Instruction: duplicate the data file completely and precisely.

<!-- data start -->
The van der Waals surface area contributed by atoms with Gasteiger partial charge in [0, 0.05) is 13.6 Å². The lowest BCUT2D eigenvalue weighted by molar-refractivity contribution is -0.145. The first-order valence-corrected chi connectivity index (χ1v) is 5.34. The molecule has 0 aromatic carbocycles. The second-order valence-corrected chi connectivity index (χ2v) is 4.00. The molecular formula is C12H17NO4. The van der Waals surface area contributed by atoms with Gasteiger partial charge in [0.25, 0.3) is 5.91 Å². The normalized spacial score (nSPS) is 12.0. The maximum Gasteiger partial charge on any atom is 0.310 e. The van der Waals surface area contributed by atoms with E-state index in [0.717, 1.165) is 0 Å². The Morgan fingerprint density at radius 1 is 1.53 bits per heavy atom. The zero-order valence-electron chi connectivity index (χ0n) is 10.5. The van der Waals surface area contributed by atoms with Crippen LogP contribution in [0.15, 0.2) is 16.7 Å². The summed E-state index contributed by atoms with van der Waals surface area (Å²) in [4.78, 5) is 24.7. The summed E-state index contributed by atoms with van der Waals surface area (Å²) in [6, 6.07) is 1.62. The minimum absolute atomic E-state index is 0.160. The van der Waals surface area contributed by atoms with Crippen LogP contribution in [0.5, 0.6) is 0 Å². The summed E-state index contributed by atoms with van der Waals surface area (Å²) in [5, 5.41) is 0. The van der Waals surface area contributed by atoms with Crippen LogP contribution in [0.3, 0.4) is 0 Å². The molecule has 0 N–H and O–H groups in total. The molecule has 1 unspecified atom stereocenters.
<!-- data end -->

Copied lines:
The van der Waals surface area contributed by atoms with Gasteiger partial charge in [0, 0.05) is 13.6 Å². The lowest BCUT2D eigenvalue weighted by molar-refractivity contribution is -0.145. The first-order valence-corrected chi connectivity index (χ1v) is 5.34. The molecule has 0 aromatic carbocycles. The second-order valence-corrected chi connectivity index (χ2v) is 4.00. The molecular formula is C12H17NO4. The van der Waals surface area contributed by atoms with Gasteiger partial charge in [0.25, 0.3) is 5.91 Å². The normalized spacial score (nSPS) is 12.0. The maximum Gasteiger partial charge on any atom is 0.310 e. The van der Waals surface area contributed by atoms with E-state index in [0.717, 1.165) is 0 Å². The Morgan fingerprint density at radius 1 is 1.53 bits per heavy atom. The zero-order valence-electron chi connectivity index (χ0n) is 10.5. The van der Waals surface area contributed by atoms with Crippen LogP contribution in [0.15, 0.2) is 16.7 Å². The summed E-state index contributed by atoms with van der Waals surface area (Å²) in [4.78, 5) is 24.7. The summed E-state index contributed by atoms with van der Waals surface area (Å²) in [6, 6.07) is 1.62. The minimum absolute atomic E-state index is 0.160. The van der Waals surface area contributed by atoms with Crippen LogP contribution in [0.5, 0.6) is 0 Å². The summed E-state index contributed by atoms with van der Waals surface area (Å²) in [5, 5.41) is 0. The van der Waals surface area contributed by atoms with Crippen LogP contribution in [0.3, 0.4) is 0 Å². The molecule has 0 N–H and O–H groups in total. The molecule has 1 unspecified atom stereocenters.